The National Association of REALTORS® has filed an amicus brief with the U.S. Supreme Court challenging a recent ruling by the United States Court of Appeals for the Eighth Circuit. In that case, Designworks Homes, Inc. sued Columbia House of Brokers Realty, Inc., after the real estate company reproduced and published floor plans along with their listings. The court ruled that the use of floor plan reproductions may infringe on architectural copyrights.
By allowing copyright infringement lawsuits to be filed against homeowners who remake or display their home floor plans, NAR alleges that the court’s ruling misrepresents federal law and invalidates decades of legal precedent. When creating the Copyright Act of 1976, Congress specifically added permission for homeowners to create “pictures” or “other pictorial representations” of architectural works without fear of legal culpability. Additionally, when the statute establishing architectural copyrights was created in 1990, it included a key exception:
“The copyright in an architectural work that has been constructed does not include the right to prevent the making, distributing, or public display of pictures, paintings, photographs or other pictorial representations of the work, if the building in which the work is embodied is located in or ordinarily visible from a public place.”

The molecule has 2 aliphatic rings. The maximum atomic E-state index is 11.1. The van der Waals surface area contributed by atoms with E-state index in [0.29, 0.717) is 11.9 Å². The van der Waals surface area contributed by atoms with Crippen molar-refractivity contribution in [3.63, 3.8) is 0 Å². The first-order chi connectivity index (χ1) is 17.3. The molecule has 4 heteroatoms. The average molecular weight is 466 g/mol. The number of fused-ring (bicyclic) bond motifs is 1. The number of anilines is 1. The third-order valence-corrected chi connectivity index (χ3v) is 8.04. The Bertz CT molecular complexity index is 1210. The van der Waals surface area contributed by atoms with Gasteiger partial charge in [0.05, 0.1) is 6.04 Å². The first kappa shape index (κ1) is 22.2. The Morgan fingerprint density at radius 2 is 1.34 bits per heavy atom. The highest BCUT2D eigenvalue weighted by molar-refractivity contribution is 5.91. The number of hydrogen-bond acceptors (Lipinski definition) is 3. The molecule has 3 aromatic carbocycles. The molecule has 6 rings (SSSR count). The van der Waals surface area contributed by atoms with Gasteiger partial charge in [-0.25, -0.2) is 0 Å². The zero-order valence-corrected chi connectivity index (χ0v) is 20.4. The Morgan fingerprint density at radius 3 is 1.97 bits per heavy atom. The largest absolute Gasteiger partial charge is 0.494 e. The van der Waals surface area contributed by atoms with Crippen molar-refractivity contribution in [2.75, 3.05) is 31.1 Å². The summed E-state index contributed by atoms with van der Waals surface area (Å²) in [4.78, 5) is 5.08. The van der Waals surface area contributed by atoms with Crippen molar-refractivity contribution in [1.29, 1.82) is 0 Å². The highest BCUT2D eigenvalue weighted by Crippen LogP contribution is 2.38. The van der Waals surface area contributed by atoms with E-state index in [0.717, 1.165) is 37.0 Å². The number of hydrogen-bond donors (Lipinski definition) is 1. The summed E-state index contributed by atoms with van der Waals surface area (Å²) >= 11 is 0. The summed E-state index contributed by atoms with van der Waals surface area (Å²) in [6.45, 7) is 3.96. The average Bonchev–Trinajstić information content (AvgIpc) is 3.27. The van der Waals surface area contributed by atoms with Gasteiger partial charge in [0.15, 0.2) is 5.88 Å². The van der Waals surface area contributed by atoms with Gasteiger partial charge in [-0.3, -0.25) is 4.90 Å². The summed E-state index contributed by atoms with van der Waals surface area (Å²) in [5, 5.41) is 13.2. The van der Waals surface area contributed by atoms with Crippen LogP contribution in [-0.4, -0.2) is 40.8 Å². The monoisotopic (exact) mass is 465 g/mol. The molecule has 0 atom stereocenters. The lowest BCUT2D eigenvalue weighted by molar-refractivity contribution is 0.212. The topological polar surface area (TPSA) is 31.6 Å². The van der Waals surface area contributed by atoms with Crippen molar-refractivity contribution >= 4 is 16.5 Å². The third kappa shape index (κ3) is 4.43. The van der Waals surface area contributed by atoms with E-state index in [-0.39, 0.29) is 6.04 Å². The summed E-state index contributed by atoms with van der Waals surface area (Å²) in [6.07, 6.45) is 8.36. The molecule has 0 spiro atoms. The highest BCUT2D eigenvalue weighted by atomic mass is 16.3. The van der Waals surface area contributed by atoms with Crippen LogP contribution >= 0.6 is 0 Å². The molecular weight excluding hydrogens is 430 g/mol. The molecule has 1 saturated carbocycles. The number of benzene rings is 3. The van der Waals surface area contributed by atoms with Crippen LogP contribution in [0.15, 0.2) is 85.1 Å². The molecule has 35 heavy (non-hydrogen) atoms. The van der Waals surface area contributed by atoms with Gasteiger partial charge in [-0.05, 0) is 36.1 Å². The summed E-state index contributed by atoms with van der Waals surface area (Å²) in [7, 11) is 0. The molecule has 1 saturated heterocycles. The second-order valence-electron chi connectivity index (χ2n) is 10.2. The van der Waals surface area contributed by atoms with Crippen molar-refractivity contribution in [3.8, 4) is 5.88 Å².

The decision by the Eighth Circuit leaves homeowners vulnerable to unnecessary legal liabilities, a news release from NAR explains. The association filed the brief today, introducing it alongside 18 groups related to the U.S. real estate industry, including the Redfin Corporation, the Zillow Group, the American Property Owners Alliance and CoreLogic.
NAR’s latest Home Buyers and Sellers Generational Trends report found that floor plans were considered “very useful” by about two-thirds of homebuyers when shopping online. In the survey, floor plans also ranked ahead of other crucial categories when deciding on a home, including neighborhood information, virtual open houses and surrounding price data.
The language of NAR’s brief explains that core role which floor plans play — not only when buying a home, but maintaining one. “Many home buyers rely on floor plans in real estate listings to decide whether to purchase a residence, and their ability to secure financing for that transaction is often contingent on an appraisal that requires the creation of a floor plan,” it reads. “After acquiring a dwelling, homeowners will often make floor plans to help them tackle installations, arrange furniture and complete do-it-yourself projects … [And] many jurisdictions require homeowners to submit floor plans before they renovate their property.”
The outcome of this legal battle could have even larger economic ramifications. “The U.S. housing market accounted for roughly 18% of our country’s GDP in 2020,” NAR General Counsel Katie Johnson said in a statement. “The Eighth Circuit’s decision not only puts countless consumers at risk of costly, burdensome litigation for making a floorplan of their own home, but it also strains a key sector of America’s economy and threatens a critical tool of transparency for potential home buyers.”